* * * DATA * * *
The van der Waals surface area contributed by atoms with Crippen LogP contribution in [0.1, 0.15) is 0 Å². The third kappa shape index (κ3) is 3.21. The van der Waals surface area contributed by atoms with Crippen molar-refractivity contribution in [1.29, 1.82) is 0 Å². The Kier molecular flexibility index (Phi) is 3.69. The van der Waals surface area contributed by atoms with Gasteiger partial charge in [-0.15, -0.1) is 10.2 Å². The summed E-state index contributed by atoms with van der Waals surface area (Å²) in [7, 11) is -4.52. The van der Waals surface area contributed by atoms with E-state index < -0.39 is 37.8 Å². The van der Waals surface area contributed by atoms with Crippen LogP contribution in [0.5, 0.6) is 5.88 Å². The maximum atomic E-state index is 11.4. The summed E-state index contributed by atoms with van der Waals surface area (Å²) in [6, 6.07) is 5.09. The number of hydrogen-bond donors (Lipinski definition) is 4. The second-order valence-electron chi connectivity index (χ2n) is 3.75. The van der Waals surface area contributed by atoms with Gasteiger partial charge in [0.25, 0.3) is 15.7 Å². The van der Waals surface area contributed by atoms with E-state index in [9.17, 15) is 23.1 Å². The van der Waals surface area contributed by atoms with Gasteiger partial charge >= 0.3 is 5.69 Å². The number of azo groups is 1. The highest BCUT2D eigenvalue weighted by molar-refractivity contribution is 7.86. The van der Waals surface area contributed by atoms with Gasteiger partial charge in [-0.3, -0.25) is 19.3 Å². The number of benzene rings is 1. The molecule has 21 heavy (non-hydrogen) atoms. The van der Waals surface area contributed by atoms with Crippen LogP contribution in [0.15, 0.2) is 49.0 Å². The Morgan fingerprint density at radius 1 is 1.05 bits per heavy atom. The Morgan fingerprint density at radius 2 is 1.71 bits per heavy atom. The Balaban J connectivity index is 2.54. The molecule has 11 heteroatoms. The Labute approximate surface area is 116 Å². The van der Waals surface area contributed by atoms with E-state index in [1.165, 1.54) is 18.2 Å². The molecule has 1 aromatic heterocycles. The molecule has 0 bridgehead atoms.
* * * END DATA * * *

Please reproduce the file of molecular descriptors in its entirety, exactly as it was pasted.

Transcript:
The van der Waals surface area contributed by atoms with Crippen LogP contribution in [0.1, 0.15) is 0 Å². The third kappa shape index (κ3) is 3.21. The van der Waals surface area contributed by atoms with Crippen molar-refractivity contribution in [1.29, 1.82) is 0 Å². The Kier molecular flexibility index (Phi) is 3.69. The van der Waals surface area contributed by atoms with Gasteiger partial charge in [-0.15, -0.1) is 10.2 Å². The summed E-state index contributed by atoms with van der Waals surface area (Å²) in [7, 11) is -4.52. The van der Waals surface area contributed by atoms with E-state index < -0.39 is 37.8 Å². The van der Waals surface area contributed by atoms with Crippen LogP contribution in [0.5, 0.6) is 5.88 Å². The maximum atomic E-state index is 11.4. The summed E-state index contributed by atoms with van der Waals surface area (Å²) in [6, 6.07) is 5.09. The number of hydrogen-bond donors (Lipinski definition) is 4. The second-order valence-electron chi connectivity index (χ2n) is 3.75. The van der Waals surface area contributed by atoms with Gasteiger partial charge in [0.25, 0.3) is 15.7 Å². The van der Waals surface area contributed by atoms with E-state index in [9.17, 15) is 23.1 Å². The van der Waals surface area contributed by atoms with Gasteiger partial charge >= 0.3 is 5.69 Å². The number of azo groups is 1. The highest BCUT2D eigenvalue weighted by molar-refractivity contribution is 7.86. The van der Waals surface area contributed by atoms with Gasteiger partial charge in [-0.3, -0.25) is 19.3 Å². The number of benzene rings is 1. The molecule has 21 heavy (non-hydrogen) atoms. The van der Waals surface area contributed by atoms with Crippen LogP contribution in [0.15, 0.2) is 49.0 Å². The Morgan fingerprint density at radius 1 is 1.05 bits per heavy atom. The Morgan fingerprint density at radius 2 is 1.71 bits per heavy atom. The Balaban J connectivity index is 2.54. The molecule has 11 heteroatoms. The Labute approximate surface area is 116 Å². The van der Waals surface area contributed by atoms with E-state index in [1.165, 1.54) is 18.2 Å². The molecule has 1 aromatic heterocycles. The molecule has 0 bridgehead atoms.